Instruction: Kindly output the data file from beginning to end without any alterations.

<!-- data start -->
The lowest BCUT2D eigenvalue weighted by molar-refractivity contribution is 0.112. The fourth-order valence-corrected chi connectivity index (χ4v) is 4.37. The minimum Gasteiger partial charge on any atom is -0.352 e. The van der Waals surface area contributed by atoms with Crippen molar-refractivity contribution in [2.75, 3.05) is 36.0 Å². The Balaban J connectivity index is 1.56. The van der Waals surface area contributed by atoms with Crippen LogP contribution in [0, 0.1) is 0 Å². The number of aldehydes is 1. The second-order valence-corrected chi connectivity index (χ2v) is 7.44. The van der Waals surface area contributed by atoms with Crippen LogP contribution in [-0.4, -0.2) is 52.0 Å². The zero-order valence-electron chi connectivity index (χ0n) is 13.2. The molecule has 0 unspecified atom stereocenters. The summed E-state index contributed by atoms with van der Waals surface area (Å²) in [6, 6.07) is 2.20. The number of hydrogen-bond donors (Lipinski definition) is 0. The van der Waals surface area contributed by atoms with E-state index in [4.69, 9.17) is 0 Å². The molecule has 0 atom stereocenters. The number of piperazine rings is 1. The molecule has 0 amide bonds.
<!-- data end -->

The lowest BCUT2D eigenvalue weighted by molar-refractivity contribution is 0.112. The fourth-order valence-corrected chi connectivity index (χ4v) is 4.37. The minimum Gasteiger partial charge on any atom is -0.352 e. The van der Waals surface area contributed by atoms with Crippen molar-refractivity contribution in [2.75, 3.05) is 36.0 Å². The Balaban J connectivity index is 1.56. The van der Waals surface area contributed by atoms with Crippen LogP contribution in [0, 0.1) is 0 Å². The number of aldehydes is 1. The second-order valence-corrected chi connectivity index (χ2v) is 7.44. The van der Waals surface area contributed by atoms with Crippen LogP contribution in [-0.4, -0.2) is 52.0 Å². The zero-order valence-electron chi connectivity index (χ0n) is 13.2. The molecule has 0 unspecified atom stereocenters. The summed E-state index contributed by atoms with van der Waals surface area (Å²) in [6, 6.07) is 2.20. The number of hydrogen-bond donors (Lipinski definition) is 0. The van der Waals surface area contributed by atoms with E-state index in [4.69, 9.17) is 0 Å². The molecule has 0 atom stereocenters. The number of piperazine rings is 1. The molecule has 0 amide bonds.